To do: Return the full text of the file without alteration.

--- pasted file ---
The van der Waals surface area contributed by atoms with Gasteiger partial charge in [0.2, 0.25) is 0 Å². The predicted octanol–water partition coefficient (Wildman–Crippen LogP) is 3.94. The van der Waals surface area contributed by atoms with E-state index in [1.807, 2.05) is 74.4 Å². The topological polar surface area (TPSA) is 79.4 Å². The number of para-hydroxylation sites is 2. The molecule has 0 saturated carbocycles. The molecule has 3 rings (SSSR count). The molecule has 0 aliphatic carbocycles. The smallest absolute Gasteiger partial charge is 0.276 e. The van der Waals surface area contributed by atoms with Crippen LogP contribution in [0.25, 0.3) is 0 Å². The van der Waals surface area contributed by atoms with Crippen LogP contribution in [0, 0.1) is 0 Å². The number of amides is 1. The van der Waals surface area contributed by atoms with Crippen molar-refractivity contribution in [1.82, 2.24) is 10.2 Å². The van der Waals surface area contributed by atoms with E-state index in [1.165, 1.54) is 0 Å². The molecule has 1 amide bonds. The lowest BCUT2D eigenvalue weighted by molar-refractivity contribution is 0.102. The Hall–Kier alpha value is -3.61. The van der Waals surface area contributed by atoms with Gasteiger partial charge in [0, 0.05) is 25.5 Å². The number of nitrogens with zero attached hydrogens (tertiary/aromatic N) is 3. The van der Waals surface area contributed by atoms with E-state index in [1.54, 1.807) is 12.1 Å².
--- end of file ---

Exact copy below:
The van der Waals surface area contributed by atoms with Gasteiger partial charge in [0.2, 0.25) is 0 Å². The predicted octanol–water partition coefficient (Wildman–Crippen LogP) is 3.94. The van der Waals surface area contributed by atoms with E-state index in [1.807, 2.05) is 74.4 Å². The topological polar surface area (TPSA) is 79.4 Å². The number of para-hydroxylation sites is 2. The molecule has 0 saturated carbocycles. The molecule has 3 rings (SSSR count). The molecule has 0 aliphatic carbocycles. The smallest absolute Gasteiger partial charge is 0.276 e. The van der Waals surface area contributed by atoms with Crippen LogP contribution in [0.25, 0.3) is 0 Å². The van der Waals surface area contributed by atoms with Crippen LogP contribution in [0, 0.1) is 0 Å². The number of amides is 1. The van der Waals surface area contributed by atoms with Crippen molar-refractivity contribution in [1.82, 2.24) is 10.2 Å². The van der Waals surface area contributed by atoms with E-state index in [1.165, 1.54) is 0 Å². The molecule has 1 amide bonds. The lowest BCUT2D eigenvalue weighted by molar-refractivity contribution is 0.102. The Hall–Kier alpha value is -3.61. The van der Waals surface area contributed by atoms with Gasteiger partial charge in [0, 0.05) is 25.5 Å². The number of nitrogens with zero attached hydrogens (tertiary/aromatic N) is 3. The van der Waals surface area contributed by atoms with E-state index in [1.54, 1.807) is 12.1 Å².